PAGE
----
Other dialing options include selecting from call history (which is also copied over from the phone and can be called up on the screen), by assigning and then selecting a speed dial number via one of the six preset buttons, or by manually entering a number one digit at a time using the joystick, which is probably the most time-consuming method. With a call under way, sound quality is clear and even: an option in the call menu lets drivers choose the speakers through which the incoming call audio is played. From the other end of the line, sound quality via the MEX-BT5100's mic is also reasonably clear, albeit a little tinny.
One of the best features of the MEX-BT5100 is the way it manages to integrate phone and music functionality into the same device while keeping the controls so simple. For audio sources, the stereo supports AM/FM radio, regular Red Book CDs, MP3, WMA, and ATRAC-encoded discs, and external sources via a rear-mounted auxiliary input. Those wanting to branch out can also invest in add-on modules for iPods and HD and satellite radio. When playing MP3 discs, the monochrome display can be configured to display a whole host of information including folder and track information, and tags for song, track, and artist information. While we like the ability of the system to display ID3 tag information, we are less impressed with the navigability of digital audio files, as there is no way to browse folder/song/artist information other than skipping through files one at a time. In partial mitigation of this, a one-touch shuffle function lets drivers play back discs in random mode. Like its predecessor, the MEX-BT5100 also comes with the ability to play audio streamed by the A2DP Bluetooth protocol.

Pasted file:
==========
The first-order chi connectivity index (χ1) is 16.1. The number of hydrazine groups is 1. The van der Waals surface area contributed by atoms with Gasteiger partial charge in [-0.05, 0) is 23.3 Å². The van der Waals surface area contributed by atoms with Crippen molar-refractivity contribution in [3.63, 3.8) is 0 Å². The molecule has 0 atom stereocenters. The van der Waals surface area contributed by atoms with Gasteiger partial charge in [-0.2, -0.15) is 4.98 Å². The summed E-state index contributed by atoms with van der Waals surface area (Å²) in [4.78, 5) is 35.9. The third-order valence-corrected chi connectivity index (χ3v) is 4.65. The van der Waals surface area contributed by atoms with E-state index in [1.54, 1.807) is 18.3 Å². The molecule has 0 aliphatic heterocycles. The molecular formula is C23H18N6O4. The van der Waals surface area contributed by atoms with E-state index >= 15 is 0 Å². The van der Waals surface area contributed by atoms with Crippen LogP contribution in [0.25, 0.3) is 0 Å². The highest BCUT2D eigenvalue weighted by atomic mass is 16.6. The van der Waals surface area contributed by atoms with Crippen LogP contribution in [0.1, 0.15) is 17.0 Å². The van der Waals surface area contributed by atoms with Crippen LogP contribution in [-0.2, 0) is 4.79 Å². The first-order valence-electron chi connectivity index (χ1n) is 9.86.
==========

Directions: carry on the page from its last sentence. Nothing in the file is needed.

All audio plays out through the system's built-in amp producing four channel's worth of 17 watts (RMS) output. Base sound quality is adequate (if a little flat), but it can be enhanced with a number of audio-tweaking functions. These include a three-band equalizer with six presets and a customizable EQ setting, a low-pass filter for customizing low-end crossover, and Sony's Dynamic Stage Organizer (DSO) function, which throws farther up into the car's cabin. The DSO function works particularly well for compressed audio formats, giving the audio a fuller, richer sound. For those who want to add their own external audio components, the MEX-BT5100 features a volume control for a separate subwoofer as well as three preouts for external amps.
With a price tag of around $330, the MEX-BT5100 is not cheap for a single-DIN car stereo. Its integrated Bluetooth hands-free calling interface, however, makes it more than a simple audio receiver, and for those looking for a good-looking, intuitive all-in-one entertainment and communications device, the MEX-BT5100 provides a compelling option.